that is a refinement of \(\FC_1\) in \eqref{eqn22}, with \(I_s\) replaced by a projective decomposition onto some orthonormal basis \(\{\ket{v^j}\}\) of the particle Hilbert space \(\HC_s\). The joint probability distribution at time \(t_2\) of the particle and pointer states is then

\[ \begin{align} \label{eqn28} \Pr([m^j],[v^l]) &= \mte{\Psi_2}{[v^l]\otimes[m^j]} \\ &= |c_j|^2 \mte{w^j}{[v^l]} \nonumber \\ &= |c_j|^2 |\inpd{v^l}{w^j}|^2. \nonumber \end{align} \]

Since \(\Pr([m^j]) = |c_j|^2\), \eqref{eqn25}, one obtains the conditional probability

\[\Pr([v^l]\boldsymbol{\mid} [m^j]) = |\inpd{v^l}{w^j}|^2 \label{eqn29}\]

(assuming \(|c_j|^2\) is not 0). That is to say, if the measurement outcome is known to be \([m^j]\), then the probability of any property of the particle is precisely that given by assuming the particle is in the state \(\ket{w^j}\), with “state” having its usual meaning: a pre-probability from which the probability distribution for the properties represented by any projective decomposition of its identity can be calculated; see subsection 3.5.

Note that this discussion remains valid when \(\{\ket{w^j}\}\) is not a collection of orthogonal states, even though this means that the corresponding projectors \(\{[w^j]\}\) cannot all belong to the same projective decomposition of \(I_s\). The point is that \(\ket{w^j}\) is assigned to the particle only in association with the projector \([m^j]\), and the collection \(\{\ket{w^j}\otimes\ket{m^j}\}\) is orthogonal. In such circumstances the \([w^j]\) are what in Ch. 14 of Griffiths (2002a) are referred to as dependent or contextual (“conditional” would be equally good) properties: they must be understood in conjunction with other properties, which in this case are the pointer positions \([m^j]\), when forming part of a quantum description or history.

What has here been deduced from fundamental quantum principles, including the Born rule, is in textbooks stated as a mysterious and separate principle of “wave function collapse”: if the measurement outcome is \([m^j]\) then the particle state “collapses” onto a particular state associated with this outcome. To make closer contact with textbook discussions of this topic, let

\[S = \sum_j \sigma_j [s^j] \label{eqn30}\]

be a Hermitian operator with nondegenerate eigenvalues \(\sigma_j\), and let \(\ket{w^j}=\ket{s^j}\). Then the measurement outcome \([m^j]\) corresponds to measuring the eigenvalue \(\sigma_j\)—see the remarks in subsection 3.3—and \eqref{eqn29} and the remarks following it justify assigning to the particle at time \(t_2\) the ket \(\ket{w^j}=\ket{s^j}\). One may add that the more general form of wave function collapse embodied in the Lüder’s rule (Busch & Lahti 2009) is likewise a consequence of the general quantum principles governing stochastic time development set forth in section 4, so need not be added as an additional hypothesis.

In any case there is no need to set \(\ket{w^j}\) equal to \(\ket{s^j}\) in order to discuss quantum measurements, and a better way of viewing the family \(\FC_p\) in \eqref{eqn27} is as a model of a quantum preparation process in which the macroscopic pointer position tells one the future rather than the past state of the particle. The conditional probability in \eqref{eqn29} refers specifically to properties at the time \(t_2\), but given the assumption that \(T(t',t)\) is trivial for times after \(t_2\), the argument leading to \eqref{eqn29} is easily extended to \([v^l]\) and \([m^j]\) at any times (not necessarily the same) later than \(t_2\). In general the outcome \([m^j]\) is random, and if the wrong \(j\) occurs \(\ket{w^j}\) may not be the desired state. But then the preparer can throw the particle away (run it into a baffle) and repeat the experiment until the desired outcome occurs. There are more sophisticated ways to do preparations, but our model illustrates the general idea, and in fact discarding unwanted outcomes is a procedure often used in quantum optics. The essential point is that an apparatus can be constructed using quantum principles to prepare a particle whose future state is known on the basis of macroscopic (pointer) information.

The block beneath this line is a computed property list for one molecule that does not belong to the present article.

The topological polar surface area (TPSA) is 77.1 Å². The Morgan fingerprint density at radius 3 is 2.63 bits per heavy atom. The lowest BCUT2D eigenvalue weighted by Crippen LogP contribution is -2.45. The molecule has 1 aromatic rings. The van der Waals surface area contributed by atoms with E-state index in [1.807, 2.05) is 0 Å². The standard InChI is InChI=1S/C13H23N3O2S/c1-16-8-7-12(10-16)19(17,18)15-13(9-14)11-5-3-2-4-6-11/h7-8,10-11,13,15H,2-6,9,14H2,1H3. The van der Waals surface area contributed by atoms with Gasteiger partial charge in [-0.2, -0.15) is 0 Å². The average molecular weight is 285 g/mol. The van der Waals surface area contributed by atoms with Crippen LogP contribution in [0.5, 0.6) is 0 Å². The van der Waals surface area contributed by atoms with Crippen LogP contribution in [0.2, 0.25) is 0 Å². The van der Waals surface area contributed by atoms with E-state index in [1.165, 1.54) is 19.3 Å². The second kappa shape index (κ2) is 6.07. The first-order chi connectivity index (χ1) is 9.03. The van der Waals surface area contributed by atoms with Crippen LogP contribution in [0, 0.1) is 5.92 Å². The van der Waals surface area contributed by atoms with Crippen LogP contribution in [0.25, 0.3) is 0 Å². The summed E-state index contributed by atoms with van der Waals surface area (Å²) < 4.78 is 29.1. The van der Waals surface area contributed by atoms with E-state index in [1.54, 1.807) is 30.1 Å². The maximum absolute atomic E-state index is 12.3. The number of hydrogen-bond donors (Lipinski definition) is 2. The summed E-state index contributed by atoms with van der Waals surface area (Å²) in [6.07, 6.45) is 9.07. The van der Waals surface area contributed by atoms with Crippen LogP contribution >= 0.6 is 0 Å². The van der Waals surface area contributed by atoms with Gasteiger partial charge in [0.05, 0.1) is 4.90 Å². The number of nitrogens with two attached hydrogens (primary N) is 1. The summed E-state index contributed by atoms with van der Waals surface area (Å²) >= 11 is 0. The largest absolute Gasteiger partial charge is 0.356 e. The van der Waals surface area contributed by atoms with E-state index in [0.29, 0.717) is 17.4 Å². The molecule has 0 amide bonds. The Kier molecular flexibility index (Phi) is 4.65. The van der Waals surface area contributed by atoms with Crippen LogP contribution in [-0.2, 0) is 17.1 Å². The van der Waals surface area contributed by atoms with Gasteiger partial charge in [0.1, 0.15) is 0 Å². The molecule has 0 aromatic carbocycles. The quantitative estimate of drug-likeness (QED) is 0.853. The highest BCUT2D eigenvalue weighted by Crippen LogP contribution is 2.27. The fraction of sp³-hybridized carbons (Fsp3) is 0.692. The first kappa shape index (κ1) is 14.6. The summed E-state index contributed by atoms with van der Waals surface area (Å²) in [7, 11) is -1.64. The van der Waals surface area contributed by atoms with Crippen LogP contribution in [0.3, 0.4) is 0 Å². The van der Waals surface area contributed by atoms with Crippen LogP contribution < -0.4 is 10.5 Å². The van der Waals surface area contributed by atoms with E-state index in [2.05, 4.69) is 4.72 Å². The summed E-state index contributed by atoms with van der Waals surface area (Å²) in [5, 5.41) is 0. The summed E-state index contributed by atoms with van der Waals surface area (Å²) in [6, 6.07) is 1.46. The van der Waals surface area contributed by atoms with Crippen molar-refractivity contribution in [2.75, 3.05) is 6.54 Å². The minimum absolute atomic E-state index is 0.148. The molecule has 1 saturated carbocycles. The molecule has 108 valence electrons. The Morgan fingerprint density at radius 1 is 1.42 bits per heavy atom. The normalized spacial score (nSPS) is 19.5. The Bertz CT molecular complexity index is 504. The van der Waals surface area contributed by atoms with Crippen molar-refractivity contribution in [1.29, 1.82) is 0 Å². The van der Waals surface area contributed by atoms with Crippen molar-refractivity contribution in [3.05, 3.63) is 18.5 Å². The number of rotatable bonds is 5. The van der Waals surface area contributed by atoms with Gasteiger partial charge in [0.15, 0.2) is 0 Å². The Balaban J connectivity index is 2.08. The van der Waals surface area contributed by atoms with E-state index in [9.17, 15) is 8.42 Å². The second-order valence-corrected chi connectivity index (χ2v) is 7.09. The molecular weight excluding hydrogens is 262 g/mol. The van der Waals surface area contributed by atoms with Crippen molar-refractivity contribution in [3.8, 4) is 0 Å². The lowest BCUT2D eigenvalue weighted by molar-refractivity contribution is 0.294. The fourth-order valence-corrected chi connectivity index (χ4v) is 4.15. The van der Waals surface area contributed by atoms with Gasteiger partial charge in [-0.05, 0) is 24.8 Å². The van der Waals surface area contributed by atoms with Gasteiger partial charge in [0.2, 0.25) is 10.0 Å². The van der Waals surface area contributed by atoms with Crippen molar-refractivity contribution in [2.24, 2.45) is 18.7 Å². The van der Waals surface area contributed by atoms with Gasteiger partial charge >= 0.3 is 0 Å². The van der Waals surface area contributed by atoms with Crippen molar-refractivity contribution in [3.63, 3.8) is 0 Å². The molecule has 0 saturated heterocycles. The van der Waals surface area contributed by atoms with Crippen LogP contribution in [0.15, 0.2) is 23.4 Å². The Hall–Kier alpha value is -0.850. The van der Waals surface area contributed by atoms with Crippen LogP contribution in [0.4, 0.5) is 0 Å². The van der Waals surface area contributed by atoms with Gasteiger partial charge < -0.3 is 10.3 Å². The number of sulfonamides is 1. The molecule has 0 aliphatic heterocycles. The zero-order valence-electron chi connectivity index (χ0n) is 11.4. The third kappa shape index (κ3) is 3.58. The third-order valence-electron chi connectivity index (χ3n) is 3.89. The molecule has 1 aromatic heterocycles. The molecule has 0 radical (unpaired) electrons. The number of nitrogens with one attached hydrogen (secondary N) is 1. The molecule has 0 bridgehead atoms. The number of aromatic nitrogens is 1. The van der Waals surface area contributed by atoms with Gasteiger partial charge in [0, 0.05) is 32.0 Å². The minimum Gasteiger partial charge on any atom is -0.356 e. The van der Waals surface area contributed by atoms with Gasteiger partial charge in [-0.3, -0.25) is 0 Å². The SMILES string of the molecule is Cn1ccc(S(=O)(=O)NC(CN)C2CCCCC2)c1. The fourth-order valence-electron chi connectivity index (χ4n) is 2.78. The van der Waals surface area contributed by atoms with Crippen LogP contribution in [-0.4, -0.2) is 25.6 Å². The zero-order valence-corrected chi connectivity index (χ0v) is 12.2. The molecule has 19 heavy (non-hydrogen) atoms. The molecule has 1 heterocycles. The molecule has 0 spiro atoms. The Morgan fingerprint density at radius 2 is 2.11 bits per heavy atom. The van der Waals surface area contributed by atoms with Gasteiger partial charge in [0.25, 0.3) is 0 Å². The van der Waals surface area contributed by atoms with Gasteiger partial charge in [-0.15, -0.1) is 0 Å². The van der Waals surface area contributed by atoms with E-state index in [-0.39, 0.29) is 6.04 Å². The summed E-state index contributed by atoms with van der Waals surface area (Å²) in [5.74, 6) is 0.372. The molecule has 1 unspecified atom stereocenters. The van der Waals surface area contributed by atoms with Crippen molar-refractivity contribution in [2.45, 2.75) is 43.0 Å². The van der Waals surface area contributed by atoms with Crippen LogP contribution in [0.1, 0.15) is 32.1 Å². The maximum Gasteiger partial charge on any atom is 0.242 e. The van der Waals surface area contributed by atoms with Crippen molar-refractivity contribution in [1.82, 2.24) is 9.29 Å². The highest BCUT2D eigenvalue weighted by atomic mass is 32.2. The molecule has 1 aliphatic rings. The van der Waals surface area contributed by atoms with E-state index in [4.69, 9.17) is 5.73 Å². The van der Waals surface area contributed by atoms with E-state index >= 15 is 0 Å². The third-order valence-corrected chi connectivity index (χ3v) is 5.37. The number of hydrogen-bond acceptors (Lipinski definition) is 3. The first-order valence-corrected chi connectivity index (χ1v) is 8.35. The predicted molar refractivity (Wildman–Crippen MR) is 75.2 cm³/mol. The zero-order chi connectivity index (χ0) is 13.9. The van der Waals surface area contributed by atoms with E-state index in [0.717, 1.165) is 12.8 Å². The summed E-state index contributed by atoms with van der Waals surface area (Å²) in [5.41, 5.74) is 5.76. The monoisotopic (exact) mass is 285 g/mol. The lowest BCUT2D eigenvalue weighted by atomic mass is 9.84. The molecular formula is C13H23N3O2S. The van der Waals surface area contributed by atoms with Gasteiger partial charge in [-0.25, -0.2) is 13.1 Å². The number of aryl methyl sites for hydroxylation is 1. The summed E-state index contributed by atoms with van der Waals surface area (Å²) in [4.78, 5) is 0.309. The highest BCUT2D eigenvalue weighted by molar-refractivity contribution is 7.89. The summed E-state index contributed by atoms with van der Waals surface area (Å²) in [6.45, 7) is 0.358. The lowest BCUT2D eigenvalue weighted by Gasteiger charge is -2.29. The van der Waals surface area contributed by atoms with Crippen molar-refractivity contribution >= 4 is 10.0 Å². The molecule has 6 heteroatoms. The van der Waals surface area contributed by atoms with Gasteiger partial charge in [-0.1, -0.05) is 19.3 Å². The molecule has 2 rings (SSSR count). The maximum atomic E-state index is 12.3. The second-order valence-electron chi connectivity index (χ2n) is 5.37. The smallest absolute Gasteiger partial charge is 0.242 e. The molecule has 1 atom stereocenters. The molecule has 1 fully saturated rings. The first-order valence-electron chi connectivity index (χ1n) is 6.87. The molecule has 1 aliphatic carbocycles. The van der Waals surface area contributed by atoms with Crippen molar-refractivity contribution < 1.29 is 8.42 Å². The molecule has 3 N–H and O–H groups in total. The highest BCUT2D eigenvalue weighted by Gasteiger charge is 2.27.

7.4 Generalized and Weak Measurements

Von Neumann’s measurement model in section 7.1 is often referred to as a “projective measurement”, since its outcome \(k\), see , indicates an earlier quantum property corresponding to the projector \([s^k]\). It is also called a “strong measurement” in contrast to a weak measurement as defined below. In practice one often uses a more general measurement model, referred to as a generalized measurement or POVM (positive operator value measure) where the measurement outcome corresponds not to a specific property but instead to a positive (semi-definite) operator for the measured system at an earlier time.

Generalized measurements are often thought of in the following way. Instead of interacting directly with the measurement apparatus, the system to be measured first interacts with another (microscopic) system, a probe, prepared in a known quantum state. Then the probe is subjected to a projective measurement, and from its outcome one learns something about the original system. If the interaction between the probe and the system of interest is very weak this is called a weak measurement. Sometimes a hybrid measurement is employed, in which, following its interaction with a probe, the original system is subjected to another (typically projective) measurement. Both the weak measurement and the hybrid are examples of generalized measurements, and can be discussed in the manner indicated below. A weak measurement must be carefully distinguished from a weak value; see the comment at the end of this section.